Verizon Eyeing Vodaphone’s Stake in Verizon Wireless

By Antonio Perez
Antonio Perez
Antonio Perez
March 6, 2013 Updated: October 1, 2015
Verizon wireless vodaphone
A Verizon Wireless sales associate is seen inside a Verizon Wireless store in New York City. Verizon Wireless is considered one of the best mobile assets on the planet by analysts. Its parent company Verizon only holds 55 percent, however, and needs to come to an agreement with Vodaphone to take full control. (Justin Sullivan/Getty Images)

Verizon is looking to get full control of Verizon Wireless, one way or another. Bloomberg reports that the company spoke to British Vodaphone about a sale of its 45 percent stake in Verizon Wireless. The two companies also discussed the possibility of a complete merger.

Bloomberg which cited unnamed sources said the relationship between Vodaphone, which holds a 45 percent stake in Verizon Wireless and Verizon, owner of the other 55 percent should be resolved until the end of 2013. There are no formal negotiations at this moment, however.

“Little in the article is new or particularly surprising, but it does bring a possible transaction between Vodafone and Verizon back into focus,” says investment bank Citigroup in a note to clients.

Shares in Vodaphone PLC went up 6.8 percent in afternoon London trading March 6. The British company is currently valued at $133 billion. Analysts estimate, however, that the 45 percent Verizon Wireless stake is worth up to $100 billion alone, leaving the rest of the European mobile assets severely undervalued.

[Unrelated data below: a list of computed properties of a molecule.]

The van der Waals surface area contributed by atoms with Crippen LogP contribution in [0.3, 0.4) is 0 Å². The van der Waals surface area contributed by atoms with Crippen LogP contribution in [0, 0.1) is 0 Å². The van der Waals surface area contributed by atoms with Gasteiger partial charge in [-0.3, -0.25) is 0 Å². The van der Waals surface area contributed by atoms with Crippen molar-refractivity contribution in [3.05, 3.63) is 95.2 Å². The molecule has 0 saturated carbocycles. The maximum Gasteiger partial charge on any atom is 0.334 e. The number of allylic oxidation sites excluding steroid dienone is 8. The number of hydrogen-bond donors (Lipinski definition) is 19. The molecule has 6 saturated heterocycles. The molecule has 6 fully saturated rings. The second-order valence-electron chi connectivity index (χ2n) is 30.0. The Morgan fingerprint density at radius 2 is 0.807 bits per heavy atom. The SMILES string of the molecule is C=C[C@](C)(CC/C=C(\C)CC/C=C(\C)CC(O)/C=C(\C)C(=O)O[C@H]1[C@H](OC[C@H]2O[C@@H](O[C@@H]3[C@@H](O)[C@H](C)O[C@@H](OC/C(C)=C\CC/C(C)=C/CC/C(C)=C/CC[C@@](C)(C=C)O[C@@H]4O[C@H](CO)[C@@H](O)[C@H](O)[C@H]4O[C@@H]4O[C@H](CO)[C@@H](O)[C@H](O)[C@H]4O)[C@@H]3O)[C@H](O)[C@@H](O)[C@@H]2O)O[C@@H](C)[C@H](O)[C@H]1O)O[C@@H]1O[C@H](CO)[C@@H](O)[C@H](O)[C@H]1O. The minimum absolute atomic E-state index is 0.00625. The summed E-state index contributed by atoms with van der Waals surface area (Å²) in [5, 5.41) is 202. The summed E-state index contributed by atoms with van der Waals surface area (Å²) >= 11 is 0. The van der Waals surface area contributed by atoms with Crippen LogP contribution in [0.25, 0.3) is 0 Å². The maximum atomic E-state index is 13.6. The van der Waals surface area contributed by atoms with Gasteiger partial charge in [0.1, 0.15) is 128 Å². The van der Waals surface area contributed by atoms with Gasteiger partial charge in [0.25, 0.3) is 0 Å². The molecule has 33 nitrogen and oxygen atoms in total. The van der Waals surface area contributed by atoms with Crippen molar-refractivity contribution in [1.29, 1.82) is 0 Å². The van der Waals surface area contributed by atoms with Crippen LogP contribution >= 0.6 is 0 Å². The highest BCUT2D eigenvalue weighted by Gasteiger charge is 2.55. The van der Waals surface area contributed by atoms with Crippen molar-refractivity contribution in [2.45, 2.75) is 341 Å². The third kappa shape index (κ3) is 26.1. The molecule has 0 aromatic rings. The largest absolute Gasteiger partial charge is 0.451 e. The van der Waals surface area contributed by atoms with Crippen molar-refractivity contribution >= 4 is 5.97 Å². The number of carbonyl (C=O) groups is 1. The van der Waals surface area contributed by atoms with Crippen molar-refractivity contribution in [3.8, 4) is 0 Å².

An outright sale could therefore “unlock” a large chunk of value for Vodaphone, but Citigroup estimates that taxes could be $25 billion to $30 billion. 

On the other side of the Atlantic, Verizon want to focus on the growing part of its business. “Verizon wants to control what is genuinely the best telecom asset on the planet,” Jonathan Chaplin, an analyst at New Street Research in New York told Bloomberg news. “Verizon Wireless just came off a phenomenal year where they capture all the growth in the industry with record high margins. And this year I would expect the same.” 

Despite holding the minority stake, it seems Vodaphone is in the driving seat. “From Vodafone’s perspective, other alternatives need to be compared to the very tax-efficient option of staying put and taking the dividend,” says Citigroup. Verizon on the other hand is struggling with a legacy landline business that could soon run out of cash flow to support its dividend.

Citi thinks that merging Vodaphone and Verizon would be tax efficient, but complicated from an organizational point of view. Another low tax option would be a merger between Verizon and Verizon Wireless with Vodaphone as a large shareholder of the combined entity. Given several complicated tax and organizational issues, the Verizon Wireless situation might take longer to resolve.

The Epoch Times publishes in 35 countries and in 21 languages. Subscribe to our e-newsletter.